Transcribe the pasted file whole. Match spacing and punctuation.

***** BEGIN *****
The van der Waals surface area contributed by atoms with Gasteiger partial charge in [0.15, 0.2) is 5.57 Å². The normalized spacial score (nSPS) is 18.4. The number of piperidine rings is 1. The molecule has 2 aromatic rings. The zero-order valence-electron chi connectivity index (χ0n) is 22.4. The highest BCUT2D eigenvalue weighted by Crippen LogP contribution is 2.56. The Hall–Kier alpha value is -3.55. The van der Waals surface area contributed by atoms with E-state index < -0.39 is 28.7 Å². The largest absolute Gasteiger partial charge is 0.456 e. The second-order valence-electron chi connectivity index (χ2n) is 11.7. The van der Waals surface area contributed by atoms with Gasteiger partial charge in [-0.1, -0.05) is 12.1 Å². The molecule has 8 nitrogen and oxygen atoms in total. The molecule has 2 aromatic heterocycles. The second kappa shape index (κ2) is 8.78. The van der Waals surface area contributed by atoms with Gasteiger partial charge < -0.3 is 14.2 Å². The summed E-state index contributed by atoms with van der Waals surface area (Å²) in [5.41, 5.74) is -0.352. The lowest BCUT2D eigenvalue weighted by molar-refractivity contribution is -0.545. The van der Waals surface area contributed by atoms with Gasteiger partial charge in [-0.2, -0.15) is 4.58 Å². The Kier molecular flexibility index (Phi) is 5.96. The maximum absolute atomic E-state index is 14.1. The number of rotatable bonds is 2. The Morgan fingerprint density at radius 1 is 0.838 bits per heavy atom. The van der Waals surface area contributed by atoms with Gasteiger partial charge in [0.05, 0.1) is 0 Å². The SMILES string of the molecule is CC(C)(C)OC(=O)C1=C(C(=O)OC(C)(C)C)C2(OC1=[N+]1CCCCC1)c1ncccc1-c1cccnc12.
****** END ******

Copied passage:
The van der Waals surface area contributed by atoms with Gasteiger partial charge in [0.15, 0.2) is 5.57 Å². The normalized spacial score (nSPS) is 18.4. The number of piperidine rings is 1. The molecule has 2 aromatic rings. The zero-order valence-electron chi connectivity index (χ0n) is 22.4. The highest BCUT2D eigenvalue weighted by Crippen LogP contribution is 2.56. The Hall–Kier alpha value is -3.55. The van der Waals surface area contributed by atoms with E-state index < -0.39 is 28.7 Å². The largest absolute Gasteiger partial charge is 0.456 e. The second-order valence-electron chi connectivity index (χ2n) is 11.7. The van der Waals surface area contributed by atoms with Gasteiger partial charge in [-0.1, -0.05) is 12.1 Å². The molecule has 8 nitrogen and oxygen atoms in total. The molecule has 2 aromatic heterocycles. The second kappa shape index (κ2) is 8.78. The van der Waals surface area contributed by atoms with Gasteiger partial charge < -0.3 is 14.2 Å². The summed E-state index contributed by atoms with van der Waals surface area (Å²) in [5.41, 5.74) is -0.352. The lowest BCUT2D eigenvalue weighted by molar-refractivity contribution is -0.545. The van der Waals surface area contributed by atoms with Gasteiger partial charge in [-0.2, -0.15) is 4.58 Å². The Kier molecular flexibility index (Phi) is 5.96. The maximum absolute atomic E-state index is 14.1. The number of rotatable bonds is 2. The Morgan fingerprint density at radius 1 is 0.838 bits per heavy atom. The van der Waals surface area contributed by atoms with Gasteiger partial charge in [0.05, 0.1) is 0 Å². The SMILES string of the molecule is CC(C)(C)OC(=O)C1=C(C(=O)OC(C)(C)C)C2(OC1=[N+]1CCCCC1)c1ncccc1-c1cccnc12.